Life insurance companies test for nicotine during your paramedical exam. It’s pretty obvious why: smoking has a slew of negative health effects, so if you’re a smoker there’s a good chance that you’ll die earlier than a non-smoker.
From the insurer’s point of view this makes you riskier to insure, which makes you more expensive to insure. That increase in expense finds its way back to you in the form of a worse classification and higher premiums.
So your best bet is to quit smoking, right?
Yes, for a lot of reasons. You’ll save on life insurance premiums. You’ll save on the cost of cigarettes. You’ll be healthier. It’s overall better for you.
"Or I’ll just quit right before I apply so the insurer doesn’t know I smoke and won’t charge me more!"
Sure, you could do that, but there’s bad news: it (probably) won’t work.
During your paramedical exam, you’ll give a blood sample, and a urine sample is sometimes required, too. This allows the insurer to test for a whole host of medical issues, one of which is nicotine.
Signs of nicotine will last in your blood for up to 3 days, but cotinine – which is what nicotine metabolizes into in the body and is a sure sign that nicotine was present – can last for longer than a week. When it comes to a urine test, it can take almost a month to get all signs of smoking out of your system. That means if you wait until right before your paramedical exam, you’ll be out of luck.
Then there’s the fact that when you apply for life insurance, you’ll be asked if you use tobacco products and when the last time any use took place. You should be honest: if the insurer finds out you lied on your application, they can use that fraud to cancel your policy or refuse to pay the death benefit. So if you quit a month before you apply but say that it’s been more than a year since you last smoked, it could get you into hot water.
It’s also really, really hard to quit smoking. Even though a recent study has found that smokers who quit cold turkey were less likely to continue smoking after 6 months than those who quit gradually, that number still only sat at 22%. If your plan is to quit smoking before your exam, there’s a high chance you’ll relapse before then.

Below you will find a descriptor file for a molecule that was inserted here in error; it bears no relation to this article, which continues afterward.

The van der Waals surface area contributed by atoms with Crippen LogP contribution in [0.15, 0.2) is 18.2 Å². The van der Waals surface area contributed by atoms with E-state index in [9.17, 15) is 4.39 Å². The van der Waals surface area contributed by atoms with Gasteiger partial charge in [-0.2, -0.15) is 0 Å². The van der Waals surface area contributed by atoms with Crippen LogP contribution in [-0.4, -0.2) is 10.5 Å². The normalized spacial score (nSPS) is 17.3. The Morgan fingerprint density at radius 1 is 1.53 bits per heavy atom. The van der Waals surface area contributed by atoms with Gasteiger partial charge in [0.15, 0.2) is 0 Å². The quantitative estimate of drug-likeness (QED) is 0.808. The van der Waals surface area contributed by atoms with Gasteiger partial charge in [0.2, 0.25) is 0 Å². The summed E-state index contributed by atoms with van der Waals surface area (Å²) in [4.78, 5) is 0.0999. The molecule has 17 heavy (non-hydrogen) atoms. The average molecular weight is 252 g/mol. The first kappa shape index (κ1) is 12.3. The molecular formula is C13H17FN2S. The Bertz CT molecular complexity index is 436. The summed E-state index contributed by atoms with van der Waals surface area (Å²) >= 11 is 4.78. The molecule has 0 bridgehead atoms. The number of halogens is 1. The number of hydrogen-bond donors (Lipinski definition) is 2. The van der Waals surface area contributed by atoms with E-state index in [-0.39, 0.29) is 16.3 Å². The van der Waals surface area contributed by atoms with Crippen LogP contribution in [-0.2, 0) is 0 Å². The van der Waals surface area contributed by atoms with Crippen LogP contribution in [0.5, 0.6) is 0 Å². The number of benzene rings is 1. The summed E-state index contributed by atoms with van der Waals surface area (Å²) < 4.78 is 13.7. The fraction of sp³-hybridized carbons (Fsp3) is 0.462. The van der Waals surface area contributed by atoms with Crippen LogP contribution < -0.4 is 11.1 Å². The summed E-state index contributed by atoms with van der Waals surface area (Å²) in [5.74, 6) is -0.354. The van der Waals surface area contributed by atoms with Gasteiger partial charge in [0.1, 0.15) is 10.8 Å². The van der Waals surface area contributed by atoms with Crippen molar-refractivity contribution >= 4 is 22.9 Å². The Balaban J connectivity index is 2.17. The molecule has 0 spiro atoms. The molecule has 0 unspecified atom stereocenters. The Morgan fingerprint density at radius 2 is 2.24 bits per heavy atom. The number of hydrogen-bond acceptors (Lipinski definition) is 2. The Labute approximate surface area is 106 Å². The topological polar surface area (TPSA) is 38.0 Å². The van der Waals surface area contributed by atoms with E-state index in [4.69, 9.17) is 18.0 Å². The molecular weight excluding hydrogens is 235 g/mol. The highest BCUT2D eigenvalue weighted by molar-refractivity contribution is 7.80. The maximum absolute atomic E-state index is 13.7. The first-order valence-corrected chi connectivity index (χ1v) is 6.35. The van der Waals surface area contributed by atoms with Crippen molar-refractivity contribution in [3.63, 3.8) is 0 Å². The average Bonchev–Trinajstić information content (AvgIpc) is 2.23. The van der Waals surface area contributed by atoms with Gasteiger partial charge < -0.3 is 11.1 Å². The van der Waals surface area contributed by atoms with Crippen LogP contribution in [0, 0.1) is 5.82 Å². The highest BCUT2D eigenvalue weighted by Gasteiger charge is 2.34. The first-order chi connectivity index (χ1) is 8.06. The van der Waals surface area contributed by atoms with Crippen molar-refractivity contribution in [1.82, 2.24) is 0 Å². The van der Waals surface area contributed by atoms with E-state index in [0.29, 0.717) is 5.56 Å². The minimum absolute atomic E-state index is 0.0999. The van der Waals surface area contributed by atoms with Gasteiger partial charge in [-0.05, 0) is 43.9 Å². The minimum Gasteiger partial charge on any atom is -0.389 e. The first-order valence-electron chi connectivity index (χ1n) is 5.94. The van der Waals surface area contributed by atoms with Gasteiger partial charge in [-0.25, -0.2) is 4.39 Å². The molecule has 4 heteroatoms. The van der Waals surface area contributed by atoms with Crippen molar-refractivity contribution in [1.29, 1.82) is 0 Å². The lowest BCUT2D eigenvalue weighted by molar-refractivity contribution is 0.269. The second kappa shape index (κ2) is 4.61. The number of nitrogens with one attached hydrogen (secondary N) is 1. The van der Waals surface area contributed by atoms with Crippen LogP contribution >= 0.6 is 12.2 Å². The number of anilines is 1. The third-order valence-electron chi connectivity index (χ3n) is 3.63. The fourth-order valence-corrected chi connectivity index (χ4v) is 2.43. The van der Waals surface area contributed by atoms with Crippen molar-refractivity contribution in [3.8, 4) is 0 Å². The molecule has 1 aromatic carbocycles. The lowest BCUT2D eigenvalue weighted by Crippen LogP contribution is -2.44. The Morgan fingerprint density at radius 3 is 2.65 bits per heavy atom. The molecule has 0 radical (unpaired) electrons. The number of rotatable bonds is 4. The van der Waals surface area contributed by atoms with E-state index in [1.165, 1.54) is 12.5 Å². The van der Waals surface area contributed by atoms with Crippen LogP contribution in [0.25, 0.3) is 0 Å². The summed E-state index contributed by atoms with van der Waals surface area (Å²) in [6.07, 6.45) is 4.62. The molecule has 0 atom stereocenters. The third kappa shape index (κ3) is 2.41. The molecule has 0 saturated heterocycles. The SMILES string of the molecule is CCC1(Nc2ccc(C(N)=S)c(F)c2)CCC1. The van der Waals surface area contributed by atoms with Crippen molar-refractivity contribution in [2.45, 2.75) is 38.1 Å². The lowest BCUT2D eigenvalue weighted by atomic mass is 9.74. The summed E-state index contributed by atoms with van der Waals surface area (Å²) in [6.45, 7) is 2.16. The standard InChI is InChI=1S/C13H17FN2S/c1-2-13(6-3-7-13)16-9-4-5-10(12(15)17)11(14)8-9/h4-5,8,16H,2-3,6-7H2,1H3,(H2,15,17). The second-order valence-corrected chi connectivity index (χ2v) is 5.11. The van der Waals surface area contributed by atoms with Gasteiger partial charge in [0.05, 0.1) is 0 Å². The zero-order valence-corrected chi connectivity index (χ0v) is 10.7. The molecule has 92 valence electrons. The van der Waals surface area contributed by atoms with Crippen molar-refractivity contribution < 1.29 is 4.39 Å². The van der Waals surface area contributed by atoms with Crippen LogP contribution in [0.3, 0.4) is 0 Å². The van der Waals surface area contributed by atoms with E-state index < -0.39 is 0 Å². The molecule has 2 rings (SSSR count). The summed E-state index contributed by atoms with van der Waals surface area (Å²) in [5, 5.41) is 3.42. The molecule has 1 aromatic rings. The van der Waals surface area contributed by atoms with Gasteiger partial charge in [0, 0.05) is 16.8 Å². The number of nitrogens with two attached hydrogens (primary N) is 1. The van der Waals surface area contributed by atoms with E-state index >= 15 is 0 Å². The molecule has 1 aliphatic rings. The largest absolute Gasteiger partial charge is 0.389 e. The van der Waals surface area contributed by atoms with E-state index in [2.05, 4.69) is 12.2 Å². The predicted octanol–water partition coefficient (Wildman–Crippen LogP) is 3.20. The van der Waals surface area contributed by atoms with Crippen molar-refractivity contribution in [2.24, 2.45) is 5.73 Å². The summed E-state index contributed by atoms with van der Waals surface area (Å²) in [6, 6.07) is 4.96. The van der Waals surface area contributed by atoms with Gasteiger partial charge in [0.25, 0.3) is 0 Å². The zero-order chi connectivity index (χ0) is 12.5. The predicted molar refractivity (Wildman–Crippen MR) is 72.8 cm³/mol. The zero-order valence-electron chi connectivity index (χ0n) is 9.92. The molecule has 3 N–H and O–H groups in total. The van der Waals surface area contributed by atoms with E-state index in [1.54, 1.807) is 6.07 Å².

Finally, if you decide to forego the cold turkey route and quit with the help of smoking cessation products, you still might not pass the nicotine test. Since these products are used to wean you off cigarettes, they deliver nicotine to your system that could be picked up during your exam.
Overall, while you should stop smoking, you shouldn’t do it just for your life insurance exam because there are other good reasons to quit. If you are taking your life insurance premiums into account, though, you have a few options.
First, you can either hold off on applying. It’s that simple: just wait until you’re nicotine free and confident that you’ll have a better health profile for the insurer.
Second, go ahead and take the exam, after which you'll likely be classified as a smoker. If you don’t like the results you’re under no obligation to purchase the policy.
Finally, you can take the exam and follow through with the policy. Many insurers will allow you to retake your paramedical exam after the first year of your policy and although the first exam will stay on record, you may be able to negotiate a lower premium if the results are better the second time around.